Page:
For 2015, our gross tax bill was $26,023. But because of some tax-loss harvesting opportunities we took advantage of (our energy fund got clobbered last year), we paid more in federal and state income taxes than we should have. Our tax refund from the federal and state governments came to $4,014. This then means our total net tax bill for 2015 came to $22,009.
2015 Effective Tax Rate
Dividing $22,009 by $143,570 gives Mrs. Groovy and me an effective tax rate of 15.33 percent. Perfect. Mrs. Groovy and I paid exactly our fair share for civilization. But this effective rate was only accomplished because Mrs. Groovy and I maxed out our tax-advantaged retirement accounts at work ($24,000 each), and I maxed out my health savings account ($3,350). This meant that $51,350 was not subject to federal and state income taxes. Had we not sheltered that amount of money, our effective tax rate would have been much higher than 15.33 percent.
What is a fair tax rate? For me, a fair tax rate is the rate necessary to buy an adequate amount of missiles, roads, courts, and alms. No more, no less. I also think a fair tax rate is a rate that applies equally to everyone. We all pay the same toll when we cross a bridge. The guy in the shiny new BMW pays the same as the guy in the 15-year-old jalopy. Why shouldn’t this equal treatment apply to taxes as well? After all, with a 15 percent effective tax rate applied to everyone, Oprah would contribute millions of dollars more to the common good than I would. To say she wouldn’t be buying her fair share of missiles, roads, courts, and alms is ludicrous.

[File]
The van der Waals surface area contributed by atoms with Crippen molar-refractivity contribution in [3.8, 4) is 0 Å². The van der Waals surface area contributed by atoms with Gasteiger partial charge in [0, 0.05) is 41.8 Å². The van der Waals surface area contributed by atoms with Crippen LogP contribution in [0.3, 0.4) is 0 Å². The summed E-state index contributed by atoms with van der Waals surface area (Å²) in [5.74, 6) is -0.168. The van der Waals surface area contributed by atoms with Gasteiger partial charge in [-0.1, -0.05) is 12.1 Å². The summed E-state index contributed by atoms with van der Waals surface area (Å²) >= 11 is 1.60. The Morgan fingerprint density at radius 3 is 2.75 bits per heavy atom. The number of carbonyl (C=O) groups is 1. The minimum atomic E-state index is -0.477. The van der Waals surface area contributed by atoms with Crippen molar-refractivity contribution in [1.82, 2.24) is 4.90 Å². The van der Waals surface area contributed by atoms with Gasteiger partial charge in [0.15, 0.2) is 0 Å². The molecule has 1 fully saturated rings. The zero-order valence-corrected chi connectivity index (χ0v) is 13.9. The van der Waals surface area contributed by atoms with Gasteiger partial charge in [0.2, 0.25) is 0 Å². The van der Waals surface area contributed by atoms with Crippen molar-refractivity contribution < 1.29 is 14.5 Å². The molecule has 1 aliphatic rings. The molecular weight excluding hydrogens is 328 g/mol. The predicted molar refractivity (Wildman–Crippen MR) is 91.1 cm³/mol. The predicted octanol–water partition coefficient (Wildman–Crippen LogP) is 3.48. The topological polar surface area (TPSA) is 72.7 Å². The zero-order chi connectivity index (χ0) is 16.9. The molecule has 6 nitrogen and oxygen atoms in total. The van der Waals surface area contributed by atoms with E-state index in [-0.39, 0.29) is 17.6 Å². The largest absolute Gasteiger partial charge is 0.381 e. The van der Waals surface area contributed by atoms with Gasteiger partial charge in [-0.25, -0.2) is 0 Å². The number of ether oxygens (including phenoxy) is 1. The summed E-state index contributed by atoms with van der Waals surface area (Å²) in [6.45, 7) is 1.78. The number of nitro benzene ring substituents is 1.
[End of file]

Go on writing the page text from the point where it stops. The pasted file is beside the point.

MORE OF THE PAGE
But why 15 percent? I readily admit that this percentage is totally subjective. I think 15 percent is enough to pay for all the missiles, roads, courts, and alms we need. I certainly don’t know for sure. But at this point in my life—given my knowledge of government and my experience with our political class—I really don’t care. And here’s why.